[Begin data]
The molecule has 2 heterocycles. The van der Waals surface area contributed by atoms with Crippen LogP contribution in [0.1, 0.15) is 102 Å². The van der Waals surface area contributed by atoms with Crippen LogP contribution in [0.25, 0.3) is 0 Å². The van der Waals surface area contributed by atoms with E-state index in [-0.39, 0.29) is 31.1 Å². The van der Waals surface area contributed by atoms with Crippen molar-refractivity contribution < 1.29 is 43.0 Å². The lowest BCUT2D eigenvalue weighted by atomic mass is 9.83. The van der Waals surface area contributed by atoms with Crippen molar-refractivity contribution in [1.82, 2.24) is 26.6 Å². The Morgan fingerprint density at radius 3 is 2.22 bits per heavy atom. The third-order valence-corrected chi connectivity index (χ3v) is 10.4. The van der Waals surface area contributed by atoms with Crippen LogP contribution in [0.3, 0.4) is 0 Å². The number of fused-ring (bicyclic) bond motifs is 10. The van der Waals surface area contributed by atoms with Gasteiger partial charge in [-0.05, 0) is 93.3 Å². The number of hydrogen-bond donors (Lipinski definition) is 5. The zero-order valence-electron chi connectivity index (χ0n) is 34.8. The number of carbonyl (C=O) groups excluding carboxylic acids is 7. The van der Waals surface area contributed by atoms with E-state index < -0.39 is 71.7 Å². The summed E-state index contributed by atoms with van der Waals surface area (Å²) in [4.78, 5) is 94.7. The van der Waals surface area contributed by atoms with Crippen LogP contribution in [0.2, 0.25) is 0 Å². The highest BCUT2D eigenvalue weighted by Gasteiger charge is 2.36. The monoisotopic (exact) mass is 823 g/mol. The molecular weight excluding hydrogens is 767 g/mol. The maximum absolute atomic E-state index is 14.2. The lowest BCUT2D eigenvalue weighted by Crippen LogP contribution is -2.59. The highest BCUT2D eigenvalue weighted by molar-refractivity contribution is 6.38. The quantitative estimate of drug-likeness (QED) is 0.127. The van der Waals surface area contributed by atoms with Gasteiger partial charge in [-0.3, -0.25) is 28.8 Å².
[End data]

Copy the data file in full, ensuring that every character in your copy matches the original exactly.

The molecule has 2 heterocycles. The van der Waals surface area contributed by atoms with Crippen LogP contribution in [0.1, 0.15) is 102 Å². The van der Waals surface area contributed by atoms with Crippen LogP contribution in [0.25, 0.3) is 0 Å². The van der Waals surface area contributed by atoms with E-state index in [-0.39, 0.29) is 31.1 Å². The van der Waals surface area contributed by atoms with Crippen molar-refractivity contribution < 1.29 is 43.0 Å². The lowest BCUT2D eigenvalue weighted by atomic mass is 9.83. The van der Waals surface area contributed by atoms with Crippen molar-refractivity contribution in [1.82, 2.24) is 26.6 Å². The Morgan fingerprint density at radius 3 is 2.22 bits per heavy atom. The third-order valence-corrected chi connectivity index (χ3v) is 10.4. The van der Waals surface area contributed by atoms with Crippen LogP contribution in [0.3, 0.4) is 0 Å². The number of fused-ring (bicyclic) bond motifs is 10. The van der Waals surface area contributed by atoms with Gasteiger partial charge in [-0.05, 0) is 93.3 Å². The number of hydrogen-bond donors (Lipinski definition) is 5. The zero-order valence-electron chi connectivity index (χ0n) is 34.8. The number of carbonyl (C=O) groups excluding carboxylic acids is 7. The van der Waals surface area contributed by atoms with E-state index < -0.39 is 71.7 Å². The summed E-state index contributed by atoms with van der Waals surface area (Å²) in [4.78, 5) is 94.7. The van der Waals surface area contributed by atoms with Crippen LogP contribution in [0.2, 0.25) is 0 Å². The highest BCUT2D eigenvalue weighted by Gasteiger charge is 2.36. The monoisotopic (exact) mass is 823 g/mol. The molecular weight excluding hydrogens is 767 g/mol. The maximum absolute atomic E-state index is 14.2. The lowest BCUT2D eigenvalue weighted by Crippen LogP contribution is -2.59. The highest BCUT2D eigenvalue weighted by molar-refractivity contribution is 6.38. The quantitative estimate of drug-likeness (QED) is 0.127. The van der Waals surface area contributed by atoms with Gasteiger partial charge in [-0.3, -0.25) is 28.8 Å².